For years, franchised dealers stocked endless rows of shiny cars with several models and hundreds of configurations. Dealers built community relationships, cities fought for their presence with the taxes they drew in paying for roads. But the high cost of maintaining large staffs and renting real estate has legacy companies looking at more showrooms and typical retail spaces — and even steering customers away from showrooms or service centers altogether.
Part of the reason dealerships made sense in the combustion engine age was they house massive service centers. But electric cars eliminate part of that need. They have fewer parts and don’t require regular tuneups. Plus, software can often be updated remotely.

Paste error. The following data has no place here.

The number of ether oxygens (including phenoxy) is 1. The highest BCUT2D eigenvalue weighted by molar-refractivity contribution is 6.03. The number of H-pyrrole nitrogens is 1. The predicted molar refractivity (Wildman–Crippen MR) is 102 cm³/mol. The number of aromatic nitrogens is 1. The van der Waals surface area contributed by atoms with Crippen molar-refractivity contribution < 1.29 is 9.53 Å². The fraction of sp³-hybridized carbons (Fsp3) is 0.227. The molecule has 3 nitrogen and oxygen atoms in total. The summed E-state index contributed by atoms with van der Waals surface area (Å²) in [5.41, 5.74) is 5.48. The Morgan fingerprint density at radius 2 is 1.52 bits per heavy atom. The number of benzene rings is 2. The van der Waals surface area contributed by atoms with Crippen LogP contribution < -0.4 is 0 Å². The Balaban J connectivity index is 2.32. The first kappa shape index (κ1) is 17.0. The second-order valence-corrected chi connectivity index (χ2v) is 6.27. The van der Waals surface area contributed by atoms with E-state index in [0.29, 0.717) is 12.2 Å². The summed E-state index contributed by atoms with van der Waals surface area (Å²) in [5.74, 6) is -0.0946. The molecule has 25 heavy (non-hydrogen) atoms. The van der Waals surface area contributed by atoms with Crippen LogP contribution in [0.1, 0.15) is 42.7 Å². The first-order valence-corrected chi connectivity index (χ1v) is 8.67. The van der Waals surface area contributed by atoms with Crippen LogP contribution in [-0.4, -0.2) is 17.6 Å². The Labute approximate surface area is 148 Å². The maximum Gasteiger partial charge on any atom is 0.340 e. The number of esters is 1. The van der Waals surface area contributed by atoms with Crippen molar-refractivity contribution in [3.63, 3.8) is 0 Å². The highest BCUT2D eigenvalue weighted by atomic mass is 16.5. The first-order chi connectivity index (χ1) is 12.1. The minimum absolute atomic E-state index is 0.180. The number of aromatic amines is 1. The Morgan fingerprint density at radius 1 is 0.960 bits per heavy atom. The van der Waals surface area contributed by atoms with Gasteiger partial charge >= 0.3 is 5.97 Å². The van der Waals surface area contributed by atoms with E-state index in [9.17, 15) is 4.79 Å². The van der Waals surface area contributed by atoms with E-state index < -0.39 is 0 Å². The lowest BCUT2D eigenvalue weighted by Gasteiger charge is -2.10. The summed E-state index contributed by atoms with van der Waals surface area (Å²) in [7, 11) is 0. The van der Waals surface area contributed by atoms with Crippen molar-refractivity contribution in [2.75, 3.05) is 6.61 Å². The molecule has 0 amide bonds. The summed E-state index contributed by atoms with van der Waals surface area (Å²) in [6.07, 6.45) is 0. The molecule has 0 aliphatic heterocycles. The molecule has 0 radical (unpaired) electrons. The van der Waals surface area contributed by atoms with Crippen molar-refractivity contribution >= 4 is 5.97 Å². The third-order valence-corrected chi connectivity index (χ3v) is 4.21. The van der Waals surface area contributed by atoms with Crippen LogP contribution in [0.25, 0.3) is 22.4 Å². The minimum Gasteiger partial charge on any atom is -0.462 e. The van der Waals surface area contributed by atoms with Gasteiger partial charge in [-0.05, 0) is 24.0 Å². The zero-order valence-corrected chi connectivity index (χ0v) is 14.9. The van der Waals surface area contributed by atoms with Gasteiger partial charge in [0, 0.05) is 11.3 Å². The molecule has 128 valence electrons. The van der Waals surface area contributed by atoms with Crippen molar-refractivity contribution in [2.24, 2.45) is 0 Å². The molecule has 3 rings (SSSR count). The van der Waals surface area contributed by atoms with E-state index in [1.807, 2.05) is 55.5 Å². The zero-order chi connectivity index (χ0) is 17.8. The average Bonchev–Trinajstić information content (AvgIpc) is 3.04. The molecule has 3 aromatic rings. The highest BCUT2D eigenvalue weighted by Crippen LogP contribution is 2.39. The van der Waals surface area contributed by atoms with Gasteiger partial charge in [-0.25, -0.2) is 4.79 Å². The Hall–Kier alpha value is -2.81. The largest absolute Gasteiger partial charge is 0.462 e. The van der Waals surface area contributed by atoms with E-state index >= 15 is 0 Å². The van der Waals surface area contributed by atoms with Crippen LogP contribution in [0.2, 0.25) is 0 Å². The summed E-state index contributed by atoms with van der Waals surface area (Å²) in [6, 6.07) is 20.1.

The pandemic has made contactless purchases the norm. A number of electric car companies — including Tesla and Lucid — were already heading in that direction, featuring online ordering and small showrooms.
Now giant carmakers are following suit, bringing an end to an era.